Johnson Reef is seen at the Spratly Islands at South China Sea. Vietnamese and Philippine naval forces played football, volleyball and tug of war June 8 in a rare display of camaraderie in the South China Sea island chain where territorial rifts with China have flared alarmingly. (AP)
MANILA, PHILIPPINES — Vietnamese and Philippine naval personnel played football, volleyball and tug of war Sunday in a rare display of camaraderie in the South China Sea, where their territorial rifts with China have flared alarmingly.
The daylong sports festival was held on Vietnamese-occupied Southwest Cay Island and also included cultural presentations, the two countries’ navies said in a joint statement. Philippine officials said about 40 Filipino navy personnel sailed by boat to the island, bringing local delicacies such as rice cakes.
China, the Philippines, Brunei, Malaysia, Taiwan and Vietnam have overlapping claims in the Spratlys, a group of mostly barren islands, reefs and atolls that are believed to be sitting atop oil and natural gas deposits and straddle some of the world’s most traversed sea lanes.
Although they’re technically rivals, Vietnam and the Philippines recently have discussed ways to cooperate to ease tensions in the disputed waters, where both have been engaged in dangerous standoffs with China. Southwest Cay Island, which the Philippines also claims and calls Pugad, used to be occupied by Filipino troops but was seized by Vietnamese forces in the 1970s.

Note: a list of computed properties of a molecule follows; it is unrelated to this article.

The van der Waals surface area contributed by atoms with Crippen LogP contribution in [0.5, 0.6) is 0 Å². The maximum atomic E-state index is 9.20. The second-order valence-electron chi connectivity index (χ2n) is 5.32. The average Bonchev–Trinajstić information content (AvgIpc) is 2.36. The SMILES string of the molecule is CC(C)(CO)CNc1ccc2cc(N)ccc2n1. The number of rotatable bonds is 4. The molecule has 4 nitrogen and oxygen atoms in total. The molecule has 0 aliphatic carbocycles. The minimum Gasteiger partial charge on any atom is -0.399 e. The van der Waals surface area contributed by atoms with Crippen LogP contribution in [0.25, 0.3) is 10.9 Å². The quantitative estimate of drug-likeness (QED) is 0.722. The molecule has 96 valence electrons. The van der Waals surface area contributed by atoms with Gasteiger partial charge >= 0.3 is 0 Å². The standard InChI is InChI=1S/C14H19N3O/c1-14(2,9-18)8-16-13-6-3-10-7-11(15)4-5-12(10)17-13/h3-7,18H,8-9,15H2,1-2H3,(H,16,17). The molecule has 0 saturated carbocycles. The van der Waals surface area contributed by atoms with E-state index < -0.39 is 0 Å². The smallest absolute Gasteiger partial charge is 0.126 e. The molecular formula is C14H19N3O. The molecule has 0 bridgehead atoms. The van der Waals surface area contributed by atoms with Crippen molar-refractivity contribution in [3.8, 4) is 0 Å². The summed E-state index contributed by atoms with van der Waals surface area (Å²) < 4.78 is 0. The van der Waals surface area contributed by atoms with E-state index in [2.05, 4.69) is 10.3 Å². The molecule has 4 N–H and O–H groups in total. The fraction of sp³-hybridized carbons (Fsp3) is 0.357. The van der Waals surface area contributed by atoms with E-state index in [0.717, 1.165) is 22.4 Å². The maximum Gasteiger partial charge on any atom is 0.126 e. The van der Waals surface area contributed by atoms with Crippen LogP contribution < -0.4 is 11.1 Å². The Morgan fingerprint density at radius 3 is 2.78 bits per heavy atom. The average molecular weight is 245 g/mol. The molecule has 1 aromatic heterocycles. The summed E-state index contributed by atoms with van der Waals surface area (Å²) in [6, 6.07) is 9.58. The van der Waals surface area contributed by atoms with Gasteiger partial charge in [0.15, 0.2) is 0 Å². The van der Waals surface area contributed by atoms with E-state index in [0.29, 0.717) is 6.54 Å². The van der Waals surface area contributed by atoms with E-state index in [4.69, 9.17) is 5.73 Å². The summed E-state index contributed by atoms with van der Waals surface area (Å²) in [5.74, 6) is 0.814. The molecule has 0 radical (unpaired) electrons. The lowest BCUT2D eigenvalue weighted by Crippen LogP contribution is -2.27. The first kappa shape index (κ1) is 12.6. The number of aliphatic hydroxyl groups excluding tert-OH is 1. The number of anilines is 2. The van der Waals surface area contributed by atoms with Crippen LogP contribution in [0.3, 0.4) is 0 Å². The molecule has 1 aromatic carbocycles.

During the games, each team included Vietnamese and Filipinos to underscore the friendly nature of the event, Philippine navy spokesman Gerald Fabic said. “We’re trying to set an example,” he said. “We want to show that there can be other approaches to the disputes that can in fact ease the tensions.”
The rare event aimed “to foster camaraderie and friendly relations between the two nations,” the two navies said, adding that it was “proof that disputes do not hinder development of practical and tangible cooperation.”
“This also serves as a model of cooperation for the other navies to emulate,” they said.
China, which claims it has had sovereign rights over virtually the entire South China Sea since ancient times, has protested any military activity in the area other than its own. Beijing has so far ignored a call by the United States and other governments for it to define the limits of its claims.
Philippine Supreme Court Justice Antonio Carpio, who has done extensive studies on the South China Sea disputes, said in a Manila forum Friday that dozens of official and unofficial Chinese maps produced for nearly a century until the early 1900s showed Hainan Island as China’s southernmost territory, not the South China Sea, which lies beyond that point.
“China’s nine-dash line claim is on its face a gigantic historical fraud,” Carpio said, referring to a rough demarcation on official Chinese maps that envelops virtually the entire South China Sea.
The Chinese Embassy did not immediately respond to a request for comment.
In early May, China deployed an oil rig in waters also claimed by Vietnam, setting off violent protests in the Southeast Asian country that killed at least two Chinese and led to the burning of several factories suspected to be owned by Chinese. The violence has since died down, but Chinese and Vietnamese ships remain in a tense standoff near the rig.
Chinese coast guard ships have also faced off against a small contingent of Philippine marines stationed on a grounded navy ship in the Second Thomas Shoal in the Spratlys since last year. The Chinese ships have tried to block Philippine civilian vessels delivering fresh batch of marines and food supplies to the disputed shoal.